Seal of Disapproval?

Seal of Disapproval?

Sometimes you might think that there are few surprises left in rights of way casework. You might be wrong. At the end of August 2017, Cheshire East Council made and published two ‘unremarkable’ s.257 diversion orders, and circulated the notice and copy orders to the usual list of statutory bodies. For no obvious reason, these orders contained only the five articles, sealed at the bottom with the council’s official seal, plus the order map. There were no schedules.

The absence of schedules providing details of the proposals drew an objection to each of the orders. Cheshire East Council promptly came back to the objector, explaining that the order did have schedules, but these had been missed by the scanner, and so not sent out. This explanation was sufficient to get the objections withdrawn, but the presence of the seal below the articles (‘page 1’ of the order, if you like), with the schedules coming after, set a bell ringing with the objector, who looked it up in the statute and the associated regulations. The Wildlife and Countryside Regulations,, and Public Path Order Regulations, were also examined. This is what each provides (our emphasis):

Paragraph 2(1) of the Town and Country Planning (Public Path Orders) Regulations 1993 SI 1993 No 10 requires that:

“A public path order shall be in the relevant form set out in Schedule 1 to these Regulations or in a form substantially to the like effect, with such modifications as may be required, and shall at the end be sealed and dated.”

Paragraph 2(2) of the Public Path Orders Regulations 1993 SI 1993 No 11 requires that:

“An order shall at the end be sealed and dated.”

Regulation 7(1): Schedule 4 to the Wildlife and Countryside Regulations 1993 requires at paragraph 1 that:

“A modification or reclassification order shall be made in duplicate with the seal of the surveying authority (“the authority”) and the date of making inserted after the order and before its schedule”

There is difference in the wording between the DMM order requirements, and the two diversion order requirements. For DMM orders it is absolutely clear that the seal shall go after the order (the articles) but before the schedule.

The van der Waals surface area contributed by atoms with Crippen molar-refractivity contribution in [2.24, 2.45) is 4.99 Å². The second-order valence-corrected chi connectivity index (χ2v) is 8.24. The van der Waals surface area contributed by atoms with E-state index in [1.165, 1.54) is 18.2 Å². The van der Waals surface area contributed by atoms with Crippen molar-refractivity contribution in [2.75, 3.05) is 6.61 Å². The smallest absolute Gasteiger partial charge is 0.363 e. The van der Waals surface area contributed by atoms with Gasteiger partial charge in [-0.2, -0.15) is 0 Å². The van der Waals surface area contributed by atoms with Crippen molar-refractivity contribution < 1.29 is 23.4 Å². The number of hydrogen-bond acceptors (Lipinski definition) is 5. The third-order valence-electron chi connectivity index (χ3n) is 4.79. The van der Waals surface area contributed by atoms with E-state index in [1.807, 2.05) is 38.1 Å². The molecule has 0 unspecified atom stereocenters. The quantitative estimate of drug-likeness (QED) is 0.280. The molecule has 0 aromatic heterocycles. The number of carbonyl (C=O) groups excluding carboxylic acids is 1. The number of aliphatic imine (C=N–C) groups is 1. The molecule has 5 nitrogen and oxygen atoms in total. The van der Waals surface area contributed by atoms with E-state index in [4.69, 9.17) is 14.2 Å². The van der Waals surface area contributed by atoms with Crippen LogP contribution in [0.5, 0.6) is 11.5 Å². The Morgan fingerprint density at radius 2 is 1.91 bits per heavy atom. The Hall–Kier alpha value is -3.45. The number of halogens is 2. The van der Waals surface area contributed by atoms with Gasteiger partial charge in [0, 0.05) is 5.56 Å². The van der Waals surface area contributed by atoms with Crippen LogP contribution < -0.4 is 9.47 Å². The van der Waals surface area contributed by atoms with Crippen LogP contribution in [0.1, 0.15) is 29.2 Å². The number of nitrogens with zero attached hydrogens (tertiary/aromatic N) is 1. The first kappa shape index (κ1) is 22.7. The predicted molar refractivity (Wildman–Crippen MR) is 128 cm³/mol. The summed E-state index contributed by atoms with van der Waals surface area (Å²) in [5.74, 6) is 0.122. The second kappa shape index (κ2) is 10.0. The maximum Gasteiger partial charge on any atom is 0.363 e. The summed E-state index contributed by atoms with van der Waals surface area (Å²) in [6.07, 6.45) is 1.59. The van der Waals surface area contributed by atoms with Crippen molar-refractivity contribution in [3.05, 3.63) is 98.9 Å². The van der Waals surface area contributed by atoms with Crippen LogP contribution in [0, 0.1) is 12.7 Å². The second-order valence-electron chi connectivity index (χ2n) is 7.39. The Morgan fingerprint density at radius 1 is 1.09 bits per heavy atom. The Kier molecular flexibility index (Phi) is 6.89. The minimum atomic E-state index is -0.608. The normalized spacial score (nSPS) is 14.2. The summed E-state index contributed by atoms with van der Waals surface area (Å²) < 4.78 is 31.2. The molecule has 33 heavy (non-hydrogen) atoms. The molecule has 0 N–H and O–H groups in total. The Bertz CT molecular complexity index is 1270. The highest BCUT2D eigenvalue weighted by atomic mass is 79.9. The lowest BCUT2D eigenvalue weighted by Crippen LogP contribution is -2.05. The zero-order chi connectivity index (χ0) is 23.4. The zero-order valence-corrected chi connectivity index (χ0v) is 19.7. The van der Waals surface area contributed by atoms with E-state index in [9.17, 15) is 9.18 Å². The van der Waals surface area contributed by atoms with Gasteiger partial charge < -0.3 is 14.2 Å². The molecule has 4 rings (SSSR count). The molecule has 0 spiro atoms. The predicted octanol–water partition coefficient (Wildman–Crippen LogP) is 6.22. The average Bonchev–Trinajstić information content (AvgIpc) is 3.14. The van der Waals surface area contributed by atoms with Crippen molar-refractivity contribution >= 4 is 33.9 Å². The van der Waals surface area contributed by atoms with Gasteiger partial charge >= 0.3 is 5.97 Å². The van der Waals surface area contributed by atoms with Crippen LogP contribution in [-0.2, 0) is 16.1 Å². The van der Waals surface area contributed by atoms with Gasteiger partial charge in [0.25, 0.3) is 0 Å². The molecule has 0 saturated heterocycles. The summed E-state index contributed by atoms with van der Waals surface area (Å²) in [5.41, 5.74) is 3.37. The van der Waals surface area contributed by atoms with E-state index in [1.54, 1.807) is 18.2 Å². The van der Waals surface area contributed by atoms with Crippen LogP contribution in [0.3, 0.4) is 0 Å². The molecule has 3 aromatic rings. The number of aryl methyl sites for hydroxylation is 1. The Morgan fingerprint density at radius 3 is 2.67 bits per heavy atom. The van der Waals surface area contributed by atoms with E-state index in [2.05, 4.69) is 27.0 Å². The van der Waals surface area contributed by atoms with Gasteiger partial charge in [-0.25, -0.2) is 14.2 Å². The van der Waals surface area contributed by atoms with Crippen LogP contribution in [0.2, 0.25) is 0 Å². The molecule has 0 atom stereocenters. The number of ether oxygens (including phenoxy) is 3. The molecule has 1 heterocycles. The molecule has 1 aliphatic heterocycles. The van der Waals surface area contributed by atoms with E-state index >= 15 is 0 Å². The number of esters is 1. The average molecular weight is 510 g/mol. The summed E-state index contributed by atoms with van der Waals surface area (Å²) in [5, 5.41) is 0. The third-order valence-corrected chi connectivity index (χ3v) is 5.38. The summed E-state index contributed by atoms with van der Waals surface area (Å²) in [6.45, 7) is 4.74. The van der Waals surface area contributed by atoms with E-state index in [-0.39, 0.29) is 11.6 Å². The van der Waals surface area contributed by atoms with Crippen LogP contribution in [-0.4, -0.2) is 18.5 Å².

For the diversion orders (as here, there are other provisions) the seal must go at the ‘end’, but this is not clear as to the end of what. Is it the whole order-as-made: the articles, schedules and map, or is it at the end of the order (articles) and before the schedule? If the latter, then why did the draughtsman not use similar unequivocal language to the Wildlife and Countryside Act?

Discussion in the rights of way practitioner community came up with what seems to be a likely reason. Unlike public path and TCPA orders, DMM orders can be ‘severed’: part of the schedule can be struck out on confirmation by the Secretary of State. If these schedules were upstream of the seal, then the Secretary would be excising potentially large portions of the order as sealed, and that is probably outwith the Secretary’s powers.

IPRoW has today written to Dave Waterman at DEFRA (cc PINS and the Welsh Government) seeking clarification. A crude count of orders currently stored by practitioners indicates that a very high proportion of DMM orders are sealed after the schedules, prima facie rendering them invalid. After all, the wording of the statute is commendably clear. A good number of these sealed-at-the-very-end DMMOs are currently with the Secretary of State, or the Welsh Government, for determination.

Readers may also be aware that PINS regularly and rigorously rejects orders that use the wrong notation on order maps ‑ and that notation is, of course, a ‘shall’ in the same part of the legislation.

One observer has also written to Dave Waterman at DEFRA reminding him about the Winchester case and NERCA 2006, and how the smallest deviation from the mandate about DMMO applications in another WCA 1981 schedule has been held to invalidate applications which fail to do what the schedule demands ‘shall’ be done. The Trust expects that DEFRA will regard ‘shall’ in Schedule 4 (seals) with as much respect as it clearly does ‘shall’ in Schedule 14 (Winchester).

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